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The 'Mean Girls' effect: teenagers and the quest for popularity

The 'Mean Girls' effect: a new study shows that teenagers and the quest for popularity, depicted as 'normal' by the media and in pop culture, carries risk.

By Jennifer Powell-Lunder and Barbara GreenbergGuest bloggers / May 16, 2012

The ‘Mean Girls’ effect: a new study of 200 girls and boys shows that popularity among young teens is a double-edged sword. Photo: Lindsay Lohan as Cady, Amanda Seyfried as Karen, Rachel McAdams as Regina and Lacey Chabert as Gretchen in the 2004 high school comedy film, "Mean Girls."

Michael Gibson/AP

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Popularity, the social status that so many of us crave for our kids and yes, let's face it, often for ourselves as well, may actually not be healthy.

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Talking Teenage

Jennifer Powell-Lunder (l.) and Barbara Greenberg (r.) are practicing psychologists specializing in adolescent issues. Both have been published widely and appear regularly in the print and broadcast media as teen experts. They blog together at Talking Teenage.

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Yes, you read that correctly. The blush may be off this rose that we refer to as popularity – that term that evokes desire, longing, and fear in millions of us throughout all stages of life, but particularly during the teen years.

In a study in the journal Child Development, popularity among young teens was found to be a double-edged sword. Researchers studied a group of almost 200 boys and girls of various racial and ethnic backgrounds who were in the seventh and eighth grades. It's no coincidence that these do tend to be the years when teens are most concerned about their social standing among their peers.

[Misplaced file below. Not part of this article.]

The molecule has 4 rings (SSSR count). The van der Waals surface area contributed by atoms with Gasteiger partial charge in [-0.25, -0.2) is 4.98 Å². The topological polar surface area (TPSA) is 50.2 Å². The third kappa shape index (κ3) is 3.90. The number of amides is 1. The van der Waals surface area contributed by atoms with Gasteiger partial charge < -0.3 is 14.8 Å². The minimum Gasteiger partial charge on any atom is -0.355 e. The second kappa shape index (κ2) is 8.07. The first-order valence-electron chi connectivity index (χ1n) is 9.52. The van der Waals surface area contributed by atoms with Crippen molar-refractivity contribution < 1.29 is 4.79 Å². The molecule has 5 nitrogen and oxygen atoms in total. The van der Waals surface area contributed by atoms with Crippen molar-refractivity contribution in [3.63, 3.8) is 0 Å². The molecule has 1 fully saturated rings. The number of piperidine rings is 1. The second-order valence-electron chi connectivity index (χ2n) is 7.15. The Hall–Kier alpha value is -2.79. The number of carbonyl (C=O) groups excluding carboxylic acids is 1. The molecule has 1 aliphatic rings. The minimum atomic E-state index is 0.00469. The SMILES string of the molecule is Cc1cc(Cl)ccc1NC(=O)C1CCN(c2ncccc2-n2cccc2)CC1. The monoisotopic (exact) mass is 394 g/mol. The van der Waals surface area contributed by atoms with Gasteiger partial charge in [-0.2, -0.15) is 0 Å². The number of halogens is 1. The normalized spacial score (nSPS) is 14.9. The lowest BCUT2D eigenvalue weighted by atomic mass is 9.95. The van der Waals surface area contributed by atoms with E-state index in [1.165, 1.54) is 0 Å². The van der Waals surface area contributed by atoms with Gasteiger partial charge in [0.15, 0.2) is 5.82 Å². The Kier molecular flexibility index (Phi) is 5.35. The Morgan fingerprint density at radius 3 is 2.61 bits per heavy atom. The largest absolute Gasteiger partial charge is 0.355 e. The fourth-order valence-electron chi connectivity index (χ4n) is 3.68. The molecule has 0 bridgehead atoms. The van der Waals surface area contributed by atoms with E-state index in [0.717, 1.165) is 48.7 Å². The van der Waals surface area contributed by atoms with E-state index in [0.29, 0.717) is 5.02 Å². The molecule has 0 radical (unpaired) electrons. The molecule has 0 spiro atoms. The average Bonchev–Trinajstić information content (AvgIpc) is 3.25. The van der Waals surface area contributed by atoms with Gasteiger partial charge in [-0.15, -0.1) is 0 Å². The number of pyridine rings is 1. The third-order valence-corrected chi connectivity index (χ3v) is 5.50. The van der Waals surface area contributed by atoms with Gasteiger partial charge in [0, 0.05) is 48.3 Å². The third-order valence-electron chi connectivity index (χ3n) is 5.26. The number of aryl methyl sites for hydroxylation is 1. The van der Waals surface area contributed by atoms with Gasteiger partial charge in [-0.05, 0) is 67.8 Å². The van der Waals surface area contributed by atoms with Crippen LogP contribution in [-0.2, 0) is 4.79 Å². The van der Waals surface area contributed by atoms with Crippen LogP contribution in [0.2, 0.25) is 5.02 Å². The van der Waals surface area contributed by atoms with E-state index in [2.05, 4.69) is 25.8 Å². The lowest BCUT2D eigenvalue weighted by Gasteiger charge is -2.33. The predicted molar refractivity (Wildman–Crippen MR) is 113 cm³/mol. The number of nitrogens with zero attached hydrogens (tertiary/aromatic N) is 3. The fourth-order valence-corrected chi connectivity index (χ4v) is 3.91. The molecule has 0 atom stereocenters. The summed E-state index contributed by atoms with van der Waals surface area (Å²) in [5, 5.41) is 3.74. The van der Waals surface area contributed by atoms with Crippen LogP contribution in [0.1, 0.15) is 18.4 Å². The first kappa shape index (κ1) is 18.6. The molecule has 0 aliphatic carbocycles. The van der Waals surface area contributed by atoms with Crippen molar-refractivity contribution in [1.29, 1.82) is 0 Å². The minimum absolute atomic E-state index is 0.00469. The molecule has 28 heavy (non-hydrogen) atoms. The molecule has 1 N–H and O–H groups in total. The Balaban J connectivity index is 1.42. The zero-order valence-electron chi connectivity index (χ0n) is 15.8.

On the bright side, the popular teens had some positive qualities. Their social skills appeared to be stronger and they tended to have closer relationships with both their mothers and their closest friends.

On the darker and less rosy side, they were found to engage in a higher level of problematic behaviors including alcohol and substance abuse. Perhaps being a member of a group of trendsetters contributes to the higher likelihood of engaging in riskier behavior because of the link described by the lead researcher of the study: The popular kids who also tend to be the trend-setters may be acutely aware of the expectations of the "cool" peer group, and may therefore be more susceptible to engaging in behavior that helps them fit in.

And, according to everything that we have read, the double-edged sword gets even edgier.

Popularity during youth does not seem to give individuals an advantage in life over those who have a few good friends to see them through both their joys and struggles.

The key to much of life's satisfaction appears to be that you have at least one good friend who is attuned to you and really "gets you." Whether or not these individuals are the most sought after for parties and other exclusive social events seems to make little difference.

The Christian Science Monitor has assembled a diverse group of the best family and parenting bloggers out there. Our contributing and guest bloggers are not employed or directed by the Monitor, and the views expressed are the bloggers' own, as is responsibility for the content of their blogs. Jennifer Powell-Lunder and Barbara Greenberg blogs at Talking Teenage.

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